Third, various non-C-corp small businesses (such as S Corps, LLCs, and partnerships) currently qualify for the Section 199A “pass-through deduction,” which effectively reduces their top income tax rate from 37 percent to 29.6 percent. Biden would phase this out above $400,000 in income.

Fourth, Biden would raise the individual capital gains tax rate from 20 percent, plus the 3.8 percent Medicare tax, for a total rate of 23.8 percent, to 39.6 percent, plus the 3.8 percent Medicare tax, for a total rate of 43.4 percent. This higher capital gains tax rate would apply to those earning more than $1 million.

(Additional tax increases, such as on C corporations and as related to the death tax, will be addressed in additional follow-up analyses.)

Especially when taken together, these would amount to rather breathtaking and destructive tax increases.

Consider, for example, that the total top tax rate on income for individuals and certain small businesses would jump from 40.8 percent (37 percent individual rate plus the 3.8 percent Medicare tax) to 55.8 percent (the 39.6 percent individual rate, 12.4 percent Social Security payroll tax, and the 3.8 percent Medicare tax).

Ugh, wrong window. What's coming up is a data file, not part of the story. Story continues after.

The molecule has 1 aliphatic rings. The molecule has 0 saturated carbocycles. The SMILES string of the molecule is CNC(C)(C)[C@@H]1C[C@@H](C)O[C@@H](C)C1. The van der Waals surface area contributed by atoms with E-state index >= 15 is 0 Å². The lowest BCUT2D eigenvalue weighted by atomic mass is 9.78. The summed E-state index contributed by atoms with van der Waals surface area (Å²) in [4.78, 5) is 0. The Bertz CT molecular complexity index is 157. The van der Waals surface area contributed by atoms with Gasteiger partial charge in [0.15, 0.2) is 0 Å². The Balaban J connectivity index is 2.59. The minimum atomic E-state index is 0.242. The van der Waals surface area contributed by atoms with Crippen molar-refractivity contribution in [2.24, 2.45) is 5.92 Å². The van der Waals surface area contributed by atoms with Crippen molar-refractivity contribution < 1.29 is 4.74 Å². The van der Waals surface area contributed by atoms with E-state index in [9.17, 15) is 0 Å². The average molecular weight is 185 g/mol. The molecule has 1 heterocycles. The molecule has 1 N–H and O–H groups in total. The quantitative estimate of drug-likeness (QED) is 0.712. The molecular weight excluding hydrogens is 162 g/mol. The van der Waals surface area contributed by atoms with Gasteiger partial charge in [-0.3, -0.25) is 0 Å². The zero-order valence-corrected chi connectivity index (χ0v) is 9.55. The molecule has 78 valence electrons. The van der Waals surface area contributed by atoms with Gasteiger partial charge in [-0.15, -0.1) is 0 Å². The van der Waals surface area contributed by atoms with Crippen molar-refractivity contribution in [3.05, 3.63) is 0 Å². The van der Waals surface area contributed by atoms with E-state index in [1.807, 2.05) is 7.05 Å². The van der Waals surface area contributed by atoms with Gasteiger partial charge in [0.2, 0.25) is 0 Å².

For other small businesses losing the “pass-through deduction,” the total top income tax rate would climb from 33.4 percent (the 29.6 percent effective top rate plus the 3.8 percent Medicare tax) to the aforementioned 55.8 percent rate.

Factor in state and local income taxes in parts of the country, and the total top tax rate for individuals and small businesses would easily top 60 percent or even 65 percent, under the Biden tax agenda.

And as for the top capital gains tax rate, it would nearly double from 23.8 percent to 43.4 percent. Again, factor in state and local income taxes, and the total capital gains tax rate would approach or exceed 50 percent in parts of the nation.